1. What is “the problem that has no name” of which Friedan writes?
2. When did the media begin paying attention to the issue of women’s identities as housewives and the pitfalls of that role?
3. What were women told to do about their dissatisfaction?
4. How did the media portray the role of women in the 1930s and 1940s, versus during the 1950s?
5. What does Betty Friedan mean by the terms “Occupation: Housewife” and “the feminine mystique”?
1. Women are dissatisfied with what they are told should make them happy, which is an identity formed and shaped by marriage, parenting, and housekeeping. They are discouraged from using their minds or asserting their independence, and the media both promotes this lifestyle and assumes that women don’t have any interests beyond their roles as spouses and mothers.
2. Friedan writes that in 1960 the media began reporting on the perceived problem of women’s identity as limited to that of mother, spouse, and domestic.
3. Women were told to be grateful for their protected status and that they didn’t have to go out in the world and compete, like men. Some argued that women wouldn’t have the attitude they do if they’d had less education—and that women don’t need education.
4. During the 1930s and very early 1940s, women were portrayed as “New...
(The entire section is 345 words.)
1. What is Freud’s idea of “penis envy” and how was this concept promoted during the era of the feminine mystique?
2. What is functionalism and how were Margaret Mead’s theories used to reinforce the ideas of functionalism?
3. What does Friedan mean when she says education in the mid-twentieth century became “sex-directed”?
4. Friedan writes that research shows women who graduated from “sex-directed” education were initially happy but later showed “anomie.” What is “anomie”?
5. With the cultural focus on mothering recommended by the feminine mystique, did women learn to become better mothers than their predecessors?
1. Freud’s theories in essence said that women’s fate was to always envy what she lacks and man has—a penis. His theories suggest that men are the sexually and intellectually superior gender, and that any woman wishing to break out of traditional female roles of mother, wife, or housekeeper won’t succeed, for she is only displaying a “penis envy”—as if her urge to think or work is an impossible wish to become male.
2. Functionalism promoted the idea that women should fulfill their current and past “function” in society and marry, then raise and rear children and protect the home front. Margaret Mead’s initial anthropological research suggested that “functions” in...
(The entire section is 441 words.)
1. In what way is consumerism a key ingredient in the feminine mystique?
2. Advertising asserts that women should buy timesaving products for the home. How is this fact a dilemma for both advertisers and women?
3. How does the work of a housewife expand to fill the time available? What did Friedan learn about the time housework takes for women with jobs or serious outside interests?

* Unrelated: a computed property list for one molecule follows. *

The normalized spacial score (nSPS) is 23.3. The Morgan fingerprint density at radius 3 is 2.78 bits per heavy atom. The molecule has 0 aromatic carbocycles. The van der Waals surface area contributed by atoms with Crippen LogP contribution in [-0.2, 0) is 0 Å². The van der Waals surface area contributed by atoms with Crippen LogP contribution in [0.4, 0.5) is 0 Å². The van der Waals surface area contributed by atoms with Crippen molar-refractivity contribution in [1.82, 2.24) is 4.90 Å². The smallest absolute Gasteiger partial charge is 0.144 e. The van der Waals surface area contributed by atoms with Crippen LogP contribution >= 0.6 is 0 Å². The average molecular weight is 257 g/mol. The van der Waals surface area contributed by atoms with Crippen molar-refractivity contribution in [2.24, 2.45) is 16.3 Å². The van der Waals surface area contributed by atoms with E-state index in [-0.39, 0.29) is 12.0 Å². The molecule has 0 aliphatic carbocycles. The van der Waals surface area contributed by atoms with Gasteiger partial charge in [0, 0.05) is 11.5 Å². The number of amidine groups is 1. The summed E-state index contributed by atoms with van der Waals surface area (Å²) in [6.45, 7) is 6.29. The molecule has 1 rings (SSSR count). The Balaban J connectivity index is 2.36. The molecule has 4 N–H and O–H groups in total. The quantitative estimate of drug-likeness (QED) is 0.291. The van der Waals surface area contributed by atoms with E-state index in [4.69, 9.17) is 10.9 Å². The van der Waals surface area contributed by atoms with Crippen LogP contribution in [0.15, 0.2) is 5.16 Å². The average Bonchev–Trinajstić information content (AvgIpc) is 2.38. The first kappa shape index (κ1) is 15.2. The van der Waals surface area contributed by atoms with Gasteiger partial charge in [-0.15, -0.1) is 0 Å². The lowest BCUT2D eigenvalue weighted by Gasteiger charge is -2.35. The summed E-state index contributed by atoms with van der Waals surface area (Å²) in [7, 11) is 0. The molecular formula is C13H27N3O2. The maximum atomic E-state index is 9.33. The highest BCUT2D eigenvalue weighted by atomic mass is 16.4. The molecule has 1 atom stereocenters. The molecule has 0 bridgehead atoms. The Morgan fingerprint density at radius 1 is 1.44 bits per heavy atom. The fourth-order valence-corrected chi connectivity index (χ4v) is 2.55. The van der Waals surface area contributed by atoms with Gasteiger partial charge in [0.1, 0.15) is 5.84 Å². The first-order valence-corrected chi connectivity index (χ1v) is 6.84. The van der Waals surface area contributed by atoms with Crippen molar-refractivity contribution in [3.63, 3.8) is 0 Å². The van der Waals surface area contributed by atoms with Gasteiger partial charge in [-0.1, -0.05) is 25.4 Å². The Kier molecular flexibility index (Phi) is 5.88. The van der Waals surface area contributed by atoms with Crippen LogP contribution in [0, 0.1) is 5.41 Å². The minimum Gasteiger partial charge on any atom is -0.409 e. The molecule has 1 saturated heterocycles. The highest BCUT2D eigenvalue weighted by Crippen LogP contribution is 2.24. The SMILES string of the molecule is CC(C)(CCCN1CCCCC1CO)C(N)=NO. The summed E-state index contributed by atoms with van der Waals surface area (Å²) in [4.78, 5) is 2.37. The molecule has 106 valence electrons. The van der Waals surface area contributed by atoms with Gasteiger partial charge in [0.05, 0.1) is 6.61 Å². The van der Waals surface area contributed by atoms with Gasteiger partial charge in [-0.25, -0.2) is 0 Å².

4. How do “open plan” architecture and the rise of the suburbs reflect the role of the housewife in American society during the 1940s and 1950s?
5. Why does the feminine mystique turn women into “sex seekers”?
1. Advertisers realize women can be persuaded and manipulated to buy items for the home. Mothers, the advertisers realize, can be guilt-tripped into buying products they think will make them better parents, and women who are young brides believe owning the right products will help them keep up with other families.
2. Advertisers need to continue selling products to women since housework is endless. However, timesaving products are complicated to market. Women want to be “modern,” but they also feel pride at doing the work themselves. Advertisers, and even the women, wonder what women will do with their newfound free time—and advertisers hope they don’t get enough free time to take on careers. Advertisers recommend that they use...
(The entire section is 425 words.)
1. How do children raised by mothers of the feminine mystique generation turn out compared to children of prior generations?
2. What does Friedan mean by “non-commitment” and “vicarious living”? How does the feminine mystique encourage both?
3. What are the benefits of women developing “dominant” personalities?
4. How do “dominant” women perceive love, versus their peers whose notions of love are informed by the feminine mystique?
5. What can women do to undo the damages inflicted by the feminine mystique, according to Friedan?
1. Children of this generation are passive and unmotivated, in part because their mothers were so young and underdeveloped when they began having babies. Mothers lacking a full identity of their own seek to get one through their children, indulging and spoiling them and considering their children’s pains and successes their own, thus robbing the children of their own identity—and leading to their passivity and lack of character.
2. “Non-commitment” refers to going through the motions of an activity without having any personal feelings or investment in it. “Vicarious living” refers to having no identity of one’s own and seeking excitement through others and what they do.
3. “Dominant” women are happier in their relationships (including marriage), as well as...
(The entire section is 400 words.)